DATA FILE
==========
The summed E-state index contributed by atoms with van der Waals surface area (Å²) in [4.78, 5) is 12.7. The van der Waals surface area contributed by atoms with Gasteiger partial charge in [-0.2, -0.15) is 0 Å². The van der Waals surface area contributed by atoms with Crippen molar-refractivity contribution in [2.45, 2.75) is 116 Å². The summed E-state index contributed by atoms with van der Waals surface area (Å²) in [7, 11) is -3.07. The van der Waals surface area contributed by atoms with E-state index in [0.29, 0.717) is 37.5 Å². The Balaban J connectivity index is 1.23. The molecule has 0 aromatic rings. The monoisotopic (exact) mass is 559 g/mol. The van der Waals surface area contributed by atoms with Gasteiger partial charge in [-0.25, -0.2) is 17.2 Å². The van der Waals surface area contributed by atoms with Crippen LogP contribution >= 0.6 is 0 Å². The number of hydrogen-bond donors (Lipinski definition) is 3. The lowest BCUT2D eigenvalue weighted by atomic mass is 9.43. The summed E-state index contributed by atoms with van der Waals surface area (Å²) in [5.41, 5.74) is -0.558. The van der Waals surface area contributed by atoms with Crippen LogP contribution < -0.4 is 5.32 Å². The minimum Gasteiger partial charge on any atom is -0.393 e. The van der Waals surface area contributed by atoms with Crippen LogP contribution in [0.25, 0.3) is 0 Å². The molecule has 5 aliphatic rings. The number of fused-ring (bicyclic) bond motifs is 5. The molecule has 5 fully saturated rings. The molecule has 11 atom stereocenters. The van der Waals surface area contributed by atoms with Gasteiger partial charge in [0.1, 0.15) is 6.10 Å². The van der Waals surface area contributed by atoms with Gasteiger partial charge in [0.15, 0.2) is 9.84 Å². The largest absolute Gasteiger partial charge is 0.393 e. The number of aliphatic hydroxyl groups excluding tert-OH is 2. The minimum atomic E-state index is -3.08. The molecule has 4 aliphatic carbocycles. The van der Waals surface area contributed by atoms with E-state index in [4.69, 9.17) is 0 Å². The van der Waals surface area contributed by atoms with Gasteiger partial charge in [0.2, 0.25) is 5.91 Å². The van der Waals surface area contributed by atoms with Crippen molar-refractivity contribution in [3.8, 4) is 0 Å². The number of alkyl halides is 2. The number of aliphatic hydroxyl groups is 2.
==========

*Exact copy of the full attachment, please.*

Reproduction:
The summed E-state index contributed by atoms with van der Waals surface area (Å²) in [4.78, 5) is 12.7. The van der Waals surface area contributed by atoms with Gasteiger partial charge in [-0.2, -0.15) is 0 Å². The van der Waals surface area contributed by atoms with Crippen molar-refractivity contribution in [2.45, 2.75) is 116 Å². The summed E-state index contributed by atoms with van der Waals surface area (Å²) in [7, 11) is -3.07. The van der Waals surface area contributed by atoms with E-state index in [0.29, 0.717) is 37.5 Å². The Balaban J connectivity index is 1.23. The molecule has 0 aromatic rings. The monoisotopic (exact) mass is 559 g/mol. The van der Waals surface area contributed by atoms with Gasteiger partial charge in [-0.25, -0.2) is 17.2 Å². The van der Waals surface area contributed by atoms with Crippen LogP contribution >= 0.6 is 0 Å². The number of hydrogen-bond donors (Lipinski definition) is 3. The lowest BCUT2D eigenvalue weighted by atomic mass is 9.43. The summed E-state index contributed by atoms with van der Waals surface area (Å²) in [5.41, 5.74) is -0.558. The van der Waals surface area contributed by atoms with Crippen LogP contribution < -0.4 is 5.32 Å². The minimum Gasteiger partial charge on any atom is -0.393 e. The van der Waals surface area contributed by atoms with Crippen LogP contribution in [0.25, 0.3) is 0 Å². The molecule has 5 aliphatic rings. The number of fused-ring (bicyclic) bond motifs is 5. The molecule has 5 fully saturated rings. The molecule has 11 atom stereocenters. The van der Waals surface area contributed by atoms with Gasteiger partial charge in [0.1, 0.15) is 6.10 Å². The van der Waals surface area contributed by atoms with Gasteiger partial charge in [0.15, 0.2) is 9.84 Å². The largest absolute Gasteiger partial charge is 0.393 e. The number of aliphatic hydroxyl groups excluding tert-OH is 2. The minimum atomic E-state index is -3.08. The molecule has 4 aliphatic carbocycles. The van der Waals surface area contributed by atoms with E-state index in [4.69, 9.17) is 0 Å². The van der Waals surface area contributed by atoms with Gasteiger partial charge in [0.2, 0.25) is 5.91 Å². The van der Waals surface area contributed by atoms with Crippen molar-refractivity contribution in [3.8, 4) is 0 Å². The number of alkyl halides is 2. The number of aliphatic hydroxyl groups is 2.